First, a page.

The replica sailed from Hobart in February 2002 and arrived in Whitby, Cook's hometown on the north-east coast of England, in June that year. Her home-coming will mark the end of that voyage.
The parade will pass Bradley's Head and Fort Denison will fire a 3-cannon welcoming salute, and Endeavour will reply with a 3-cannon salute.
The parade will then pass under Sydney Harbour Bridge at about 2.30 pm. Endeavour will fire a further 3-gun salute between Dawes Point and Blues Point.
Visitors will be welcome at the Maritime Museum to watch Endeavour arrive and berth at 3 pm.

Vessel monitoring confusion

The Department of Primary Industries and Fisheries has launched a campaign to reduce confusion about the use of its Vessel Monitoring System (VMS) for marine safety within the commercial fishing industry.
DPI&F Vessel and Quota Monitoring Services Manager Bev Tyrer said a recent coronial enquiry into the sinking of a trawler off north Queensland highlighted the misconceptions about VMS and the role of DPI&F in emergencies at sea.
"The DPI&F acknowledges that the fishing industry has been hit by some recent tragic incidents that have highlighted how dangerous trawling can be. These tragedies have also highlighted the need for appropriate contingency plans and the proper equipment to be in place to deal with such emergencies at sea," Ms Tyrer said.
"As with the Australian Fisheries Management Authority, the Department of Primary Industries and Fisheries is not a marine safety agency. VMS was introduced into Queensland commercial fisheries for management and compliance purposes.
"While VMS information can be extremely useful to assist in marine emergency situations, it is doubtful if any agency could practically use VMS data alone as an indicator that a vessel was in distress.
"VMS data receipt and processing is largely automated and the system is often unattended. Consequently, it is impractical for DPI&F to have any direct role in monitoring vessels for safety purposes."
Ms Tyrer said some VMS units currently being used in the fishery did have an additional safety feature.
"The safety feature on VMS is limited as it must be correctly activated by an operator. If used correctly, an alert should be received by the Australian Maritime Safety Authority (AMSA).
"The correct use, activation and maintenance of this safety feature is the responsibility of individual fishers and their suppliers. In the event that an operator activates their VMS alert function correctly, DPI&F may then be contacted at any time to assist AMSA with an emergency situation."

Hamilton Island Race Week

Entries are flowing in for one of the world's most prestigious sailing regattas, the Hamilton Island Hahn Premium Race Week.
The Hamilton Island Hahn Premium Race Week, which will be held between 20 and 28 August, is an absolute 'must-do' on the Australian yachting calendar.
Each year the event attracts around 170 yachts and in recent years, event organizers have welcomed entries from all over the globe. Earlier this year, the Hamilton Island Hahn Premium Race Week was named as Australia's best significant event at the Australian Tourism Awards.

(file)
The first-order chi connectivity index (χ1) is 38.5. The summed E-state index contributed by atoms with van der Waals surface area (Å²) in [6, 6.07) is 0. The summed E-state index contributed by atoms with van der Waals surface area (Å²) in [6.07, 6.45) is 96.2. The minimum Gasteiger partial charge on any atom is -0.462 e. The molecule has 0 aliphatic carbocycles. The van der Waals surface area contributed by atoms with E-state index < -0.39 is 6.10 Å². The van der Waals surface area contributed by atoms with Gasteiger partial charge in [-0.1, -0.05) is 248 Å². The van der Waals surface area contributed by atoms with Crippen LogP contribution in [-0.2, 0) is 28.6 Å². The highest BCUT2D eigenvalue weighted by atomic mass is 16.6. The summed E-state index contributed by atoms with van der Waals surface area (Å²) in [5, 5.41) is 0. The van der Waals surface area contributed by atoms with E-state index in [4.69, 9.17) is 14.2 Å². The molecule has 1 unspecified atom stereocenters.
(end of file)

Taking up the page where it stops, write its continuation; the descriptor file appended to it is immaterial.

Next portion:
Regatta Director Warwick Hoban says that sailors are attracted to the event because it offers one of the most competitive racing forums in the southern hemisphere.
"Yachts race in a number of divisions on different courses each day. The conditions in the Whitsundays are warm and pleasant, yet the racing is fierce," said Warwick.
"The short format of racing means that if a yacht has had a bad race that this does not mean their regatta is over. After a bad day of racing, they can just regroup and recover secure in the knowledge that tomorrow is a new day with new points to earn."
The event schedule also features an array of social activities to best allow sailors to enjoy the beauty and relaxed nature of the Whitsundays. This is certainly one sailing regatta where partners are enthusiastic to join-in.
A new-look website has been established at www.hiyc.org.au for online entries. Hahn Premium Race Week 2005 entries close on August 5.

Zonta bootie!

Check out the Zonta car boot sale at the waterfront car park near the Airlie Beach Pub this Sunday morning. Buy and sell yer bootie! Aargh!

Cast a line

"There's a fine line between fishing and just standing on the shore like an idiot"

Fair winds to Ye!
Cap'n Dan

Tuesday, April 12, 2005

Volunteers save thousands in boating mishaps

Marine Rescue volunteers spend thousands of hours rescuing people who haven't taken basic precautions before leaving shore.
Premier Peter Beattie is imploring boaties to use their heads and spare a thought for volunteer rescuers, as new figures show most boating mishaps are preventable.
"New reports from Volunteer Marine Rescue Queensland and the Australian Volunteer Coast Guard show the bulk of their rescues are sparked by preventable causes such as flat batteries and mechanical problems," Mr Beattie said.
"In the second half of last year alone, volunteers were activated for 1,950 jobs in Queensland, for things such as tow tasks, flat batteries, running aground, and mechanical failures.
"That compares to a total of 2,414 tasks in the second half of 2004.